WI Court of Appeals – District III
Case Name: State of Wisconsin v. Ronald Eugene Provost
Case No.: 2018AP1268-CR; 2018AP1269-CR
Officials: Stark, P.J., Hruz and Seidl, JJ.
Focus: Court Error – Right to Speedy Trial and Ineffective Assistance of Counsel
In these consolidated appeals, Ronald Provost appeals a judgment, entered upon a jury’s verdict, convicting him of causing a child to view sexual activity and a judgment, entered upon his guilty pleas, convicting him of seventh-offense operating a motor vehicle while intoxicated (OWI) and felony bail jumping. He also appeals the orders denying his motions for postconviction relief.
With respect to his conviction for causing a child to view sexual activity, Provost contends that he was denied his constitutional right to a speedy trial under the traditional four-factor test established in Barker v. Wingo, 407 U.S. 514 (1972), as applied and interpreted by our case law. In the alternative, he argues that because two of the attorneys appointed to represent him failed to adhere to the minimum performance guidelines set by the Office of the Wisconsin State Public Defender (SPD), we should adopt and apply the “systemic breakdown” exception established by Vermont v. Brillon, 556 U.S. 81 (2009), to conclude that his speedy-trial right was violated.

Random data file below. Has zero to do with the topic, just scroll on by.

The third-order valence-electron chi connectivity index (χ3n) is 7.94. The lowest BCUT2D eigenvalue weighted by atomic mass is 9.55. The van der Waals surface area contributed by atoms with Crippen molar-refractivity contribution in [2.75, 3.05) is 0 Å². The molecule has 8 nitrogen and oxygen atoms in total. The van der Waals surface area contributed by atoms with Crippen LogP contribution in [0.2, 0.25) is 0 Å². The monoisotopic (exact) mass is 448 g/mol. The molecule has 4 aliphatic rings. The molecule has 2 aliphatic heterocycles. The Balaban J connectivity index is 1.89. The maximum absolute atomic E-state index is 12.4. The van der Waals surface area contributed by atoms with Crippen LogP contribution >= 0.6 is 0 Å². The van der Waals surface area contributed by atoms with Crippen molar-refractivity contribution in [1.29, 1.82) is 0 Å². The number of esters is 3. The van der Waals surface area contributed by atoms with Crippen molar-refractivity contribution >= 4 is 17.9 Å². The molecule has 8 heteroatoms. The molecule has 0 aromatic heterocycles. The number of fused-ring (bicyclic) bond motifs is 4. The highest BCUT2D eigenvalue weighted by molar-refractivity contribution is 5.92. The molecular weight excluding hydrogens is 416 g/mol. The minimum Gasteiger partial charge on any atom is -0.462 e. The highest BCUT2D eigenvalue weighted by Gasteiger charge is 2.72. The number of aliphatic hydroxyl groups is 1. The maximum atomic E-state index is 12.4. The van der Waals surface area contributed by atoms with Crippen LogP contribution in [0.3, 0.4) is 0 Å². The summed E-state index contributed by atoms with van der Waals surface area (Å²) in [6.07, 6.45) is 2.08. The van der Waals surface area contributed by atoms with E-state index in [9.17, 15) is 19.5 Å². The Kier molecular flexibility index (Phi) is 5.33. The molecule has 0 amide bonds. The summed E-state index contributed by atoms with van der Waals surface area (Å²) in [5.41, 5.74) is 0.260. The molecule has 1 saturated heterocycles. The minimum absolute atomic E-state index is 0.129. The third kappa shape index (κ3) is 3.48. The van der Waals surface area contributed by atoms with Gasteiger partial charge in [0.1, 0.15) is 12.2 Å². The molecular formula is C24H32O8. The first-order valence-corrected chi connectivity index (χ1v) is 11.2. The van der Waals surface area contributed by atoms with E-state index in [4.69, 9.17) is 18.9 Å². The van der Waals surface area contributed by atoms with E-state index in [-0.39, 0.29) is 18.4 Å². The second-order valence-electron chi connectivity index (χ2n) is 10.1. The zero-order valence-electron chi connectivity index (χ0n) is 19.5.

As to his conviction for seventh-offense OWI, Provost contends that his trial counsel provided him with ineffective assistance. Specifically, he faults his counsel for failing to collaterally attack two of his prior OWI-related criminal convictions in Minnesota. We conclude that: (1) considering the four Barker factors in light of the totality of the circumstances, there was no violation of Provost’s right to a speedy trial; (2) even assuming that two of the attorneys assigned to represent Provost failed to adhere to the minimum standards set by the SPD (an assumption which, for reasons explained below, is generous), no “systemic breakdown” occurred within the meaning of Brillon; and (3) Provost has failed to demonstrate that he was prejudiced by his counsel’s failure to collaterally attack the challenged prior OWI convictions. Consequently, we affirm.
Recommended for Publication